Sports 2.0

North America’s largest eSports stadium is headed for Texas

Development News Southwest
s a model of adaptive reuse that other convention centers and stadiums around the country can follow. Exterior rendering of Arlington's forthcoming esports stadium, which will take over part of the Arlington Convention Center. (Courtesy Populous)

The city of Arlington, Texas has put forward plans to build the country’s largest eSports stadium, announcing the move today in a joint statement with global architecture studio Populous and Esports Venues, LLC. If everything goes as planned, the Arlington Convention Center will be converted into a 100,000-square-foot, eSports-exclusive arena rebranded as Esports Stadium Arlington.

While eSports are rapidly growing in popularity in the U.S., high-profile events have typically been held in established sports venues and lack the dedicated destination stadiums that their more physical counterparts can claim. Populous is known for its more traditional sports architecture projects, but the collaboration makes sense, especially as the firm released a proposal for a speculative “esports venue of the future” at 2017’s South by Southwest (SXSW).

Interior rendering of a lounge at Esports Stadium Arlington. (Courtesy Populous)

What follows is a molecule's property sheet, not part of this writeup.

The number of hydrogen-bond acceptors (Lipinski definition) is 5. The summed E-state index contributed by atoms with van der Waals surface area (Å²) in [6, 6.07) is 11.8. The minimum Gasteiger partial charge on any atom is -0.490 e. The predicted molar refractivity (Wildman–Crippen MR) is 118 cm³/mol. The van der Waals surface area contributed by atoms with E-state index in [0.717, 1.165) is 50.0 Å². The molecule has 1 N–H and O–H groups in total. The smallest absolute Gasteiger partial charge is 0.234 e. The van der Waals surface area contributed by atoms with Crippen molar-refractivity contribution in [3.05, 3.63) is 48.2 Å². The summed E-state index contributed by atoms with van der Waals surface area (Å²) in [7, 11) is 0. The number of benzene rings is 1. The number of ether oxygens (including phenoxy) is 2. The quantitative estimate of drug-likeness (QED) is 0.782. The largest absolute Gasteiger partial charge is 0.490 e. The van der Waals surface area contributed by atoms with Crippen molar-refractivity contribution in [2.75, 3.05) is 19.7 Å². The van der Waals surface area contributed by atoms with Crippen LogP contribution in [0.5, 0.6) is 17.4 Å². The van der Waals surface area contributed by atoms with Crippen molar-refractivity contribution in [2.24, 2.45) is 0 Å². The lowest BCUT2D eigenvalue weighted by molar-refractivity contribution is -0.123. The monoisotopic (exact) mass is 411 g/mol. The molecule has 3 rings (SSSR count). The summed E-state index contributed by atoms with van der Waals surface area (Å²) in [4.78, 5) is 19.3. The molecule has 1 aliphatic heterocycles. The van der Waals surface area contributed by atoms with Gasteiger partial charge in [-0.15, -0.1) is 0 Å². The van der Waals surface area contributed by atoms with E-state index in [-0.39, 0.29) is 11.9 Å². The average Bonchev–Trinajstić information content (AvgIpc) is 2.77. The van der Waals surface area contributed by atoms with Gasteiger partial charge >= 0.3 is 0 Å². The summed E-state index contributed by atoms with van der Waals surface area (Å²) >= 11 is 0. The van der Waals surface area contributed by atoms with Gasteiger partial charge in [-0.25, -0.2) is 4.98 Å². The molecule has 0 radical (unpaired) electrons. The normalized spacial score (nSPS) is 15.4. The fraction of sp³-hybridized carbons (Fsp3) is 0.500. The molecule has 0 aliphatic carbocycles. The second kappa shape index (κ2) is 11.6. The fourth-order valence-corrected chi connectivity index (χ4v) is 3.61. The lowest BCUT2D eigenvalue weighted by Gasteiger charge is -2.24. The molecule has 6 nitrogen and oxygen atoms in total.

Through a $10 million investment, Arlington and Esports Venues will transform the convention center into a new stadium that can seat up to 1,000 spectators. The transformed stadium will also hold gaming, retail and social spaces, as well as a broadcast studio and VIP hospitality areas. Besides being the country’s largest eSports venue (Blizzard had launched their own smaller project in October of last year), Populous and Arlington are pitching the new stadium as a model of adaptive reuse that other convention centers and stadiums around the country can follow.

Arlington is banking on the growth of eSports to fuel demand at the new location, as the funding for the project is expected to be paid through event revenue, naming rights and lease payments from Esports Venues. It’s not a dangerous wager, either, as the value of the global esports industry is expected to grow to $1.5 billion by 2020­, and dedicated eSports venues have been popping up across South Korea and China for years.

Rendering of the stadium’s retail component. (Courtesy Populous)

Designing an eSports stadium does present a few unique opportunities, according to Brian Mirakian, senior principal at Populous, especially as matches could potentially run for several hours at a time.

“Because of the length of the event, the way that we see the concourse environments in traditional venues is mainly for circulation. We see the concourse as more of a place for social migration and entertainment,” Mirakian told AN. “Sightlines are very different in esports events, and fans want to be higher up in the seating bowl instead of closer to the stage so they can see the screen more clearly. The demographic is different, the demands are different, and the premium experiences are different.”

Rendering of the players’ perspective from the stage. (Courtesy Populous)

Esports Stadium Arlington is expected to open later this year.

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